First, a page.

METHODS OF MEASURING TEMPERATURE

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METHODS OF MEASURING TEMPERATURE

METHODS OF MEASURING TEMPERATURE

METHODS OF MEASURING TEMPERATURE

Furnace temperature is measured by following methods namely

(1) Electrical pyrometers

(2) Thermo electric pyrometers

(3) Radiation pyrometers

(4) Optical pyrometers and

(5) Photoelectric cells

1) Electrical pyrometers

 Electrical pyrometers

A pyrometer is a type of remote-sensing thermometer used to measure the temperature of a surface. Various forms of pyrometers have historically existed. In the modern usage, it is a device that from a distance determines the temperature of a surface from the spectrum of the thermal radiation it emits, a process known as pyrometry and sometimes radiometry.

The word pyrometer comes from the Greek word for fire, “πυρ” (pyro), and meter, meaning to measure. The word pyrometer was originally coined to denote a device capable of measuring the temperature of an object by its incandescence, visible light emitted by a body which is at least red-hot. Modern pyrometers or infrared thermometers also measure the temperature of cooler objects, down to room temperature, by detecting their infrared radiation flux.

2) Thermo electric pyrometers

Thermo electric pyrometers

The word pyrometer comes from the Greek word for fire, “πυρ” (pyro), and meter, meaning to measure. The word pyrometer was originally coined to denote a device capable of measuring the temperature of an object by its incandescence, visible light emitted by a body which is at least red-hot.

3) Radiation pyrometers

Radiation pyrometers

Various forms of pyrometers have historically existed. In the modern usage, it is a device that from a distance determines the temperature of a surface from the spectrum of the thermal radiation it emits, a process known as pyrometry and sometimes radiometry. Modern pyrometers or infrared thermometers also measure the temperature of cooler objects, down to room temperature, by detecting their infrared radiation flux.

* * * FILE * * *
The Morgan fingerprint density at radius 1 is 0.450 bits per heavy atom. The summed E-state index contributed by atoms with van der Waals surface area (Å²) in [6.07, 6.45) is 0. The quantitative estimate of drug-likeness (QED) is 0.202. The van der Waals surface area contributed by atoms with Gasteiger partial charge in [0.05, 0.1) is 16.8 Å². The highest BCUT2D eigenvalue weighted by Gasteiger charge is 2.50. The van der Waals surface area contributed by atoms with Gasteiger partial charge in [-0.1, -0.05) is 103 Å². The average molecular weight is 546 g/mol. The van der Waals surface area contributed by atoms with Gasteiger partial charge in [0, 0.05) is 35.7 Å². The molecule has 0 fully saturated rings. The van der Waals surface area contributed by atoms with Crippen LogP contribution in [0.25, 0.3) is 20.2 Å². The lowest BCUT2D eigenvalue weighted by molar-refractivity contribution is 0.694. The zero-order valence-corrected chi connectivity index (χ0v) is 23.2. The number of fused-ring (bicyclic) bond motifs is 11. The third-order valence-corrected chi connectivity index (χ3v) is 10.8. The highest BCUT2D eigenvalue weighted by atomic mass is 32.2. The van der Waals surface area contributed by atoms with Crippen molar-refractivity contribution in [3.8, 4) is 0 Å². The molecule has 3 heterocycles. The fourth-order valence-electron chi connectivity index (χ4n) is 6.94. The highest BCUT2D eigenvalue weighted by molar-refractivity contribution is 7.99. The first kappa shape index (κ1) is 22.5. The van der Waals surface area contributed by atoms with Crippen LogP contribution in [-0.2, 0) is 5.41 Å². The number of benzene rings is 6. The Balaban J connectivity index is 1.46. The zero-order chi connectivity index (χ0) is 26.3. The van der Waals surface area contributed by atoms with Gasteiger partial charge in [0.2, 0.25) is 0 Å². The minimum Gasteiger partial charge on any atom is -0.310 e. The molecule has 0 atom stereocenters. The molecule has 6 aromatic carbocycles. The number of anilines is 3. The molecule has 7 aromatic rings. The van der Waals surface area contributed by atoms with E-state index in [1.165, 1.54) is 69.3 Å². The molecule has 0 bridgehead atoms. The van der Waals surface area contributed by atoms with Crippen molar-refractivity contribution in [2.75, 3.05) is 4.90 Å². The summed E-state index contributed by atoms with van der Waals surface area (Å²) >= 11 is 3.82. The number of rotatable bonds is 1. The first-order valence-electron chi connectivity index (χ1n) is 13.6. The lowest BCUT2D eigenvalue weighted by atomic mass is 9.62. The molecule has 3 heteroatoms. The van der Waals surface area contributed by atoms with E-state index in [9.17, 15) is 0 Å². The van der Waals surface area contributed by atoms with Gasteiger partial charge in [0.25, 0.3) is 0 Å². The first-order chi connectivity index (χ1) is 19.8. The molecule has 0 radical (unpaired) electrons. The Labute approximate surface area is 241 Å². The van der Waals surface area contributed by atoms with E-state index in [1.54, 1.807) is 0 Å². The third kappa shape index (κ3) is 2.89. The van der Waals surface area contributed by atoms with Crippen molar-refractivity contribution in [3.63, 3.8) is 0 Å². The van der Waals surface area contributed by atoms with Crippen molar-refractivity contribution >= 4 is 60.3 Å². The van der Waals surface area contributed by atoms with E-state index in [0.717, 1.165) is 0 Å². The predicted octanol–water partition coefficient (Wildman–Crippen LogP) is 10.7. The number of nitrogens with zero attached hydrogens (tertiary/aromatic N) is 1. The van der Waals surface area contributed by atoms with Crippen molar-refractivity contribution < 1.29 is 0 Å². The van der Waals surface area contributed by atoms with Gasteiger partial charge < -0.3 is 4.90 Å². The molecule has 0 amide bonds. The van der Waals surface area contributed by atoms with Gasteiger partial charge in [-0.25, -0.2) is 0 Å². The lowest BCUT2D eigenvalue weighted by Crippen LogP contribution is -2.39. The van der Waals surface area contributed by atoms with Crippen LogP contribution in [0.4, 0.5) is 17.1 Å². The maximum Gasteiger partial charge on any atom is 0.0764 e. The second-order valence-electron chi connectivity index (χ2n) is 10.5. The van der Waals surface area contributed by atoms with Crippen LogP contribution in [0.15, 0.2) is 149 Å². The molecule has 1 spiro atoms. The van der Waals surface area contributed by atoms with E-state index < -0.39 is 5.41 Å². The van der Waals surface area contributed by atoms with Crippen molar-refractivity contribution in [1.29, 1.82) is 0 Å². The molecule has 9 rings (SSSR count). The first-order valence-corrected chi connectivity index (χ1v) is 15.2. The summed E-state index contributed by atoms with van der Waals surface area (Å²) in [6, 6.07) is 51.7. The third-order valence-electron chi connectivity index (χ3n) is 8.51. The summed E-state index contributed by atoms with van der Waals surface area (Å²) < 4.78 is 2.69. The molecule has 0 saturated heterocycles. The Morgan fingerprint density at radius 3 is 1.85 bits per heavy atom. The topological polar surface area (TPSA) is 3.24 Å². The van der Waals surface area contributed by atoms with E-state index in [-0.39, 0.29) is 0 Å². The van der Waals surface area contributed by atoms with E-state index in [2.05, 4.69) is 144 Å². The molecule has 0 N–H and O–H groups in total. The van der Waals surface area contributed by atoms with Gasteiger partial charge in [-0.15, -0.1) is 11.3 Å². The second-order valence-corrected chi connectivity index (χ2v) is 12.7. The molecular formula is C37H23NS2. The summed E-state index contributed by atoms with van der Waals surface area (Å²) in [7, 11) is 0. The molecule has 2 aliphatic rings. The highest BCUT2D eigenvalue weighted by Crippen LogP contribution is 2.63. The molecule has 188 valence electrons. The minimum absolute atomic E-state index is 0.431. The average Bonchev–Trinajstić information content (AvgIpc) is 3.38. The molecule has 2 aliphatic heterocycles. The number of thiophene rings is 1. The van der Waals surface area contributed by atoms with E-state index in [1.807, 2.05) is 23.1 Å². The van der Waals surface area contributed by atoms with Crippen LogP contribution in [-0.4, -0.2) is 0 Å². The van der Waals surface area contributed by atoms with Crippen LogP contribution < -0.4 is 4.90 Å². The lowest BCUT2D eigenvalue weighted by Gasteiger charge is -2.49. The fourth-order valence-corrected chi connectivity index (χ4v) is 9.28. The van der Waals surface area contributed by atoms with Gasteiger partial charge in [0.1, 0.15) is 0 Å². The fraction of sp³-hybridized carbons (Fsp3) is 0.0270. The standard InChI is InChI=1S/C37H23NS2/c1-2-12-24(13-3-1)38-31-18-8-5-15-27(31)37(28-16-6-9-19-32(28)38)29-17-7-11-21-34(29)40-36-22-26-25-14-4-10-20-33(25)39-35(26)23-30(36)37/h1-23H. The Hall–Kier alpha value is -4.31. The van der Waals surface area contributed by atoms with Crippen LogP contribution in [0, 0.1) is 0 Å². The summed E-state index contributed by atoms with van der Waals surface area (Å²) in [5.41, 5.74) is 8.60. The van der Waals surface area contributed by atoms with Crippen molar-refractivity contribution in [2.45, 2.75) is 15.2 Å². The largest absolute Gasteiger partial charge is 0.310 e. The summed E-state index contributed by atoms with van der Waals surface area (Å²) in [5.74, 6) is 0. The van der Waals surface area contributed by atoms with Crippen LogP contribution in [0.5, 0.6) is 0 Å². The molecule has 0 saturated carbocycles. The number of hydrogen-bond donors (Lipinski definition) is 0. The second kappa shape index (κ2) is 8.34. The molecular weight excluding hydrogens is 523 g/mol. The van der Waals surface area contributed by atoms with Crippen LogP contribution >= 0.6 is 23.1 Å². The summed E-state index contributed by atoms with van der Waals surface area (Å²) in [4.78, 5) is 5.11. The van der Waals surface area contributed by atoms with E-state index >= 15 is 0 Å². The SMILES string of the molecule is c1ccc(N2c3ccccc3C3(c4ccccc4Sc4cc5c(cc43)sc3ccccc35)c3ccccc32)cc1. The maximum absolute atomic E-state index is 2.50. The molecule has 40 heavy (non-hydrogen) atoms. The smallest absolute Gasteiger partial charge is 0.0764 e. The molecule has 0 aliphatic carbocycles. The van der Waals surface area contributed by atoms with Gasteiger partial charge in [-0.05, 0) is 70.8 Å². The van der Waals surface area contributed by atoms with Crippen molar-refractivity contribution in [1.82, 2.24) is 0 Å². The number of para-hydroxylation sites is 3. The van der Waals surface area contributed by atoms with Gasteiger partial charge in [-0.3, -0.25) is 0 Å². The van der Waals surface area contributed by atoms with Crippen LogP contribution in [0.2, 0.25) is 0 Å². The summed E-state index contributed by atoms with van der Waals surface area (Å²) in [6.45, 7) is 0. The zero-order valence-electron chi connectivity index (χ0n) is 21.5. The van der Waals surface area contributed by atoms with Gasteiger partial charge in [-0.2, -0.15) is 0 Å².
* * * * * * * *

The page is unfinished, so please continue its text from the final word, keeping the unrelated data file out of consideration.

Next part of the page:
4) Optical pyrometers

Optical pyrometers

The temperature returned by the vanishing filament pyrometer and others of its kind, called brightness pyrometers, is dependent on the emissivity of the object. With greater use of brightness pyrometers, it became obvious that problems existed with relying on knowledge of the value of emissivity. Emissivity was found to change, often drastically, with surface roughness, bulk and surface composition, and even the temperature itself.

5) Photoelectric cells

Photoelectric cells

A solar cell, or photovoltaic cell, is an electrical device that converts the energy of light directly into electricity by the photovoltaic effect, which is a physical and chemical phenomenon. It is a form of photoelectric cell, defined as a device whose electrical characteristics, such as current, voltage, or resistance, vary when exposed to light. Solar cells are the building blocks of photovoltaic modules, otherwise known as solar panels.

Solar cells are described as being photovoltaic irrespective of whether the source is sunlight or an artificial light. They are used as aphotodetector (for example infrared detectors), detecting light or other electromagnetic radiation near the visible range, or measuring light intensity.

Reference Introduction to basic Manufacturing Processes and Workshop Technology by Rajender Singh.

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